Southern blotting was performed to analyze the transposition pattern of PHRE1 and PHRE2 in the PCR-positive transgenic and wild-type moso bamboo plants. Approximately 10 μg of genomic DNA from each line was digested overnight at 37°C with 50U Pac1 or HindIII (New England Biolabs-High fidelity) for single cuts in the T-DNA. DNA digests were electrophoresed and resolved on 0.8% (w/v) agarose gel followed by transblotting to the positively charged nylon transfer membrane (Sigma-Aldrich, Amersham) by capillary action in 20× SSC buffer (3M NaCl, 0.3 M sodium citrate, pH 7). The amplified products of 5’LTR of PHRE1 and PHRE2 generated from the respective pUC18 clones were used as a probe. Gel purified PCR products were labeled using a digoxigenin (DIG) probe synthesis kit (Sigma-Aldrich). Blot hybridization was carried out overnight in DIG Easy Hyb buffer solution at 42°C followed by washing twice with 0.5× saline sodium citrate (SSC) buffer at 65°C. Probe corresponding to the coding region of PHRE1 and PHRE2 that hybridized with genomic DNA on the nylon membrane was detected by alkaline phosphatase-conjugated anti-DIG antibody followed by chemiluminescent substrate reaction (Sigma-Aldrich). Finally, the blots were exposed to x-ray film (Fujifilm) and chemo doc imaging system (Bio-Rad, China) for one hour at room temperature.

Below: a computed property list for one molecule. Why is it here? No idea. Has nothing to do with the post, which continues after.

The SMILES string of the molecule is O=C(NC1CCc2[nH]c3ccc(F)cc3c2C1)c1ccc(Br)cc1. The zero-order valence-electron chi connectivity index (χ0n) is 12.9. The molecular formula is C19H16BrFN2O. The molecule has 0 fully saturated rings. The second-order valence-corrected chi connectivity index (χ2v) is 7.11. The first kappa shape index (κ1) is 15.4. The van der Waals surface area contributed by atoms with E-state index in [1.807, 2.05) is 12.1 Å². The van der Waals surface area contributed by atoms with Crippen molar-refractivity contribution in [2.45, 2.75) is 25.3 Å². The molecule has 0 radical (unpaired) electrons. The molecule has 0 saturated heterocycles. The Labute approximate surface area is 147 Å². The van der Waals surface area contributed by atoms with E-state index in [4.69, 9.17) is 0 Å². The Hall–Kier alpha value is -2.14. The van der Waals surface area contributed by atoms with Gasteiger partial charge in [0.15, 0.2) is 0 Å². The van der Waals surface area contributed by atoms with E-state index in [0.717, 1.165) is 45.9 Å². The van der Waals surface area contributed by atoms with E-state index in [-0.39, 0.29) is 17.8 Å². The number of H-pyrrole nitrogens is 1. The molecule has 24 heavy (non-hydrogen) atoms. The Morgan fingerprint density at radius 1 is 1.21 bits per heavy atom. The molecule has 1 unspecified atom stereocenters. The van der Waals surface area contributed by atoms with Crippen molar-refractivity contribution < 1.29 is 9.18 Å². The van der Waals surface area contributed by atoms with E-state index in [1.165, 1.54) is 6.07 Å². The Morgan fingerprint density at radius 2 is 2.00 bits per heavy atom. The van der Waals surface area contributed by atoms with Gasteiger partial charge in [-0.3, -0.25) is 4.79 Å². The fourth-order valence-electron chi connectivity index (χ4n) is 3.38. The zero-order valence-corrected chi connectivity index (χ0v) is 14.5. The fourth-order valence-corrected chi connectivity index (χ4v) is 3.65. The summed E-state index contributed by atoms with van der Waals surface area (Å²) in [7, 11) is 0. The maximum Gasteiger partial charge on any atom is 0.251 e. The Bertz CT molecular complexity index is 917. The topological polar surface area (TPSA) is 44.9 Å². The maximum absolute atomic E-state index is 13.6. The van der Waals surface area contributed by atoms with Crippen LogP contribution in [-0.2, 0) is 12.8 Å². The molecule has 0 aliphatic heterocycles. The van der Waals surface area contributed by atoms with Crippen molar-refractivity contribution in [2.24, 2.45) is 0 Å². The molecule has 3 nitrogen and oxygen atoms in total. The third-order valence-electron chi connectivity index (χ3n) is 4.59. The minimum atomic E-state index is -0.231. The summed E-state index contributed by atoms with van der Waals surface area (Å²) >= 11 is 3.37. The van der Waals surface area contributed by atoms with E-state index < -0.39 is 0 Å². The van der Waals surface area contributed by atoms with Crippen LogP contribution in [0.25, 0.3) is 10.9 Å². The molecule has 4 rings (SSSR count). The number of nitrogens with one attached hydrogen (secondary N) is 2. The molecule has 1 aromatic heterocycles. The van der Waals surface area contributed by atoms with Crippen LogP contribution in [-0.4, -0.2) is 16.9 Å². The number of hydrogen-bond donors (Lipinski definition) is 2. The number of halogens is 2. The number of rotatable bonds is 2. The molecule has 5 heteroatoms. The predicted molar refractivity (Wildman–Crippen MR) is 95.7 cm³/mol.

For the detection of siRNAs derived from PHRE1 and PHRE2 in transgenic plants, northern hybridization was carried out. The siRNAs were extracted from the fresh leaves of the transgenic plants using the Nucleospin miRNA isolation kit (Takarabio) following the manufacturer’s instructions. Small RNAs (10 μg) were denatured by heating at 68°C for 5 min and electrophoresed by resolving on 15% denaturing polyacrylamide gel followed by transblotting on a positively charged nylon transfer membrane (Sigma-Aldrich, Amersham). For probing, a 445 bp PCR product of the 5’ LTR of PHRE1 and a 480 bp of the 5’ LTR of PHRE2 were used. Probes were labeled by PCR using a DIG probe synthesis kit (Sigma-Aldrich) as described previously . Blot’s hybridization was performed using DIG easy Hyb solution at 37°C, followed by washing two times in 0.5× SSC buffer at 42°C. Chemiluminescence images were captured by using a chemo doc touch system (Bio-Rad) according to the manufacturer’s instructions.